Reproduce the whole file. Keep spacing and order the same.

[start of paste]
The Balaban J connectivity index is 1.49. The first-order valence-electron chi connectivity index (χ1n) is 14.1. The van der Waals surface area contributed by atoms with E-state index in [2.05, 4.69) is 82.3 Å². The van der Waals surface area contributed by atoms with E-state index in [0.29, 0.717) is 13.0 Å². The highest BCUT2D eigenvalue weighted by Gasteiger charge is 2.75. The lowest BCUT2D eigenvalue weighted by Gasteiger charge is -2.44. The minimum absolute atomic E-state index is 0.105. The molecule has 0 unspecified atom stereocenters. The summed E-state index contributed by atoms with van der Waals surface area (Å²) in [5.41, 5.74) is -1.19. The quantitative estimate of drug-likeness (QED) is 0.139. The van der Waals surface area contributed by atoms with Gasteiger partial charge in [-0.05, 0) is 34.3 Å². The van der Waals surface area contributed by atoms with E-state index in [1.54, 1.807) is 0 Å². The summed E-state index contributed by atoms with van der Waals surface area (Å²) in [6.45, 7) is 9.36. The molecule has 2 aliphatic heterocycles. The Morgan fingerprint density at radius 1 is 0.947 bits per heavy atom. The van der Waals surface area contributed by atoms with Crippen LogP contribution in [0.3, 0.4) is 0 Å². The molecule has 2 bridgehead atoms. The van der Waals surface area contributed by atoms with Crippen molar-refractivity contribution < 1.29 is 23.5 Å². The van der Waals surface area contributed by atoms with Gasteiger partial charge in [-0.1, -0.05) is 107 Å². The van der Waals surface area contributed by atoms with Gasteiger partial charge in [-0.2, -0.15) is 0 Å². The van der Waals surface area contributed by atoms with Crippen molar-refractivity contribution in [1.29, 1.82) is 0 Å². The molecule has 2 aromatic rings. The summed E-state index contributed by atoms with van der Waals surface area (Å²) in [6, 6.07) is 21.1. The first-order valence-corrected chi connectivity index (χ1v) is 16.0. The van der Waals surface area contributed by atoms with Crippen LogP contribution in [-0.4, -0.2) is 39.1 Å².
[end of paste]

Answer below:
The Balaban J connectivity index is 1.49. The first-order valence-electron chi connectivity index (χ1n) is 14.1. The van der Waals surface area contributed by atoms with E-state index in [2.05, 4.69) is 82.3 Å². The van der Waals surface area contributed by atoms with E-state index in [0.29, 0.717) is 13.0 Å². The highest BCUT2D eigenvalue weighted by Gasteiger charge is 2.75. The lowest BCUT2D eigenvalue weighted by Gasteiger charge is -2.44. The minimum absolute atomic E-state index is 0.105. The molecule has 0 unspecified atom stereocenters. The summed E-state index contributed by atoms with van der Waals surface area (Å²) in [5.41, 5.74) is -1.19. The quantitative estimate of drug-likeness (QED) is 0.139. The van der Waals surface area contributed by atoms with Gasteiger partial charge in [-0.05, 0) is 34.3 Å². The van der Waals surface area contributed by atoms with E-state index in [1.54, 1.807) is 0 Å². The summed E-state index contributed by atoms with van der Waals surface area (Å²) in [6.45, 7) is 9.36. The molecule has 2 aliphatic heterocycles. The Morgan fingerprint density at radius 1 is 0.947 bits per heavy atom. The van der Waals surface area contributed by atoms with Crippen LogP contribution in [0.3, 0.4) is 0 Å². The molecule has 2 bridgehead atoms. The van der Waals surface area contributed by atoms with Crippen molar-refractivity contribution < 1.29 is 23.5 Å². The van der Waals surface area contributed by atoms with Gasteiger partial charge in [-0.1, -0.05) is 107 Å². The van der Waals surface area contributed by atoms with Gasteiger partial charge in [-0.2, -0.15) is 0 Å². The van der Waals surface area contributed by atoms with Crippen molar-refractivity contribution in [1.29, 1.82) is 0 Å². The molecule has 2 aromatic rings. The summed E-state index contributed by atoms with van der Waals surface area (Å²) in [6, 6.07) is 21.1. The first-order valence-corrected chi connectivity index (χ1v) is 16.0. The van der Waals surface area contributed by atoms with Crippen LogP contribution in [-0.4, -0.2) is 39.1 Å².